Nontraditional Fabricator Pursues Diversification

Nontraditional Fabricator Pursues Diversification

December 10, 2013 2:45:16 PM

Company Branches from Automotive into New Markets


Matrix Metalcraft has done plenty of prototype and production work for the automotive industry in the past, but with the downturn in the industry, it is targeting industries aligned with alternative power generation for new business. In doing so, it has found out that its laser cutting capabilities will serve those efforts well.


Cutting on 3- and 5-axis Mitsubishi Lasers is a key part of Matrix Metalcraft’s plan to pursue manufacturing projects that once relied on stamping and machining processes to be made. 


The lack of demand for automobiles and the corresponding aftershocks have affected everyone in Michigan. What most people don’t realize is that many fabricators that have been closely linked to the automotive industry have worked hard over the last several years to diversify their customer base. The work associated with prototypes and small-volume runs for limited-edition automobiles is a great foundation from which to build a business. Matrix Metalcraft is a good example of a metal fabricating company anxiously looking to jump into new opportunities.


Laserlike Focus


Paul Kwiatkowski, now the company’s president, and Greg Genoff, currently vice president, started Matrix Metalcraft in a small, 1,200-square-foot space in January 2000. Its first laser basically filled up the entire manufacturing floor. Even then they knew that laser cutting was a good fit for the prototype business it was pursuing. Tooling didn't have to be created to knock out holes from blanks or cut trim from formed components.


That kind of thinking is still considered “nontraditional” even today, according to Ryan Willette, Matrix Metalcraft’s vice president, sales and marketing. Old-school OEMs are so accustomed to high-volume approaches to manufacturing that developing tooling for a job is almost second nature. They are not thinking about technologies that might remove an extra step in a tandem or transfer press setup.


“Traditional manufacturing is taking steel off a big roll and feeding it into a press. The stamping press is going boom, boom, boom, and it’s forming the part after six or eight hits,” Willette said. “We don’t do that. We work with sheet.”It’s not a revolutionary approach to manufacturing, but it can appear to be the most unique idea in the world when presented to a purchaser who has no deep understanding of metal fabricating. 


For example, the company produced a prototype of a crossbeam, which supports a vehicle’s instrument panel, for a new multiperson vehicle being made by a private company. The crossbeam featured a main support structure fabricated with rectangular steel tube, which made more sense for joining the myriad brackets used to affix things such as the steering wheel and glove compartment to the beam. The vehicle designers had been using round tubing, but accepted the suggested change.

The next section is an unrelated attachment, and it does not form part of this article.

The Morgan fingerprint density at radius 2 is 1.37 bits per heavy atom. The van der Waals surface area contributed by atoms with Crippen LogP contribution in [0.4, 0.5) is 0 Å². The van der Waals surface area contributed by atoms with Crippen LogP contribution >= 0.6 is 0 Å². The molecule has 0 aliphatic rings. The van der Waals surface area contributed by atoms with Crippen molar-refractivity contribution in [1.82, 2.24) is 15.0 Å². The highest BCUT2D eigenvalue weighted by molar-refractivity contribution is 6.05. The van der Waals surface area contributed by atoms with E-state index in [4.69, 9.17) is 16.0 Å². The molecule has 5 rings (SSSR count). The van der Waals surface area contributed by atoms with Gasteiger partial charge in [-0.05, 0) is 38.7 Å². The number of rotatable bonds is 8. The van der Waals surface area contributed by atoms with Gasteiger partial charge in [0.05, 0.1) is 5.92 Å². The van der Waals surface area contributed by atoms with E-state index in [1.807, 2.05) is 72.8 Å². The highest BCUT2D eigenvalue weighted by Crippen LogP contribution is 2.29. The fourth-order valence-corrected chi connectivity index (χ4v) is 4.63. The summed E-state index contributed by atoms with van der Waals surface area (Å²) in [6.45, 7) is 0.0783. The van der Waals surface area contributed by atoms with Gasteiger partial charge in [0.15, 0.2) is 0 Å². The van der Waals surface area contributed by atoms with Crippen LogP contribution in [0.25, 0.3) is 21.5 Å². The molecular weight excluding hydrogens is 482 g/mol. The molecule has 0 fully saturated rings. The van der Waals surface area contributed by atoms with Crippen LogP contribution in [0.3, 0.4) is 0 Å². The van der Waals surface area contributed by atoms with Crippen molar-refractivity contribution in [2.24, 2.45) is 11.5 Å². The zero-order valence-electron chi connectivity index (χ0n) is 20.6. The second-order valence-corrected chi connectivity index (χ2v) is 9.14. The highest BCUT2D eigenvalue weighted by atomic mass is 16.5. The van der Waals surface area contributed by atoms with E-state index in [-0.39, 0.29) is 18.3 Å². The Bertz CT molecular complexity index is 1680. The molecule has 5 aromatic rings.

Matrix Metalcraft also was able to combine three separate components into one sheet metal center support structure for the radio and HVAC controls. This helped Matrix Metalcraft save the customer money because tooling did not have to be made to punch out the holes in blanks or trim off excess material after forming.


The company’s two 5-axis VZ Mitsubishis make a real impact when working with these types of jobs, Willette said. Its 3,000-watt laser with an 80 x 60 x 23-inch table and its newer 3,000-W, 122 x 87 x 33-in. table with pallet changer are able to whip around these types of parts, cutting all of the openings.
The company is still pursuing these types of prototype and, hopefully, production jobs, but the success in the immediate future will have to be found in other industries as the automotive companies restructure and recover from these difficult times.


Getting Into the Thick of It


Like many other companies, Matrix Metalcraft is looking at industries aligned with alternative power generation as it seeks to find new customers. The company is quoting parts for a wind turbine manufacturer looking for a North American supply base. The turbines contain many steel brackets to hold pieces in place as the giant turbines spin around, and Willette said Matrix Metalcraft can cut and bend those thick parts as efficiently as anyone.


Laser cutting makes sense for these types of thick parts. The company’s 5,000-W, 3-axis Mitsubishi Laser and its newest 6,000-W, 3-axis machine, can make short work of plate. Willette said its newest laser cutting machine is capable of cutting up to 1.25-in carbon steel, 1-in. stainless steel, and 0.50-in. aluminum. It has proven especially useful in pursuing armor kit projects being solicited by nearby military vehicle designers.


Willette said the newest laser can make an impact as the company pursues more traditional sheet metal jobs. Because the gantry features a rack-and-pinion design instead of a more traditional ball-and-screw design, the laser head moves incredibly quickly over the sheet metal to be cut. He said the laser can move up to 2,000 IPM across various processing areas, giving the company much more cutting efficiency.


Company management looks at the investment in new equipment as a priority in keeping the business coming in despite the economic slowdown, Willette said. It is how the company plans to be more competitive.


The newest 5-axis VZ has a pallet changer, which means an operator can switch out jobs in 60 seconds and push jobs through more quickly. Now the company has to let the manufacturing world know of its capabilities and convince traditional manufacturers that developing tooling is not necessary for every production scenario. Change is a constant, but some traditions die hard. 

 

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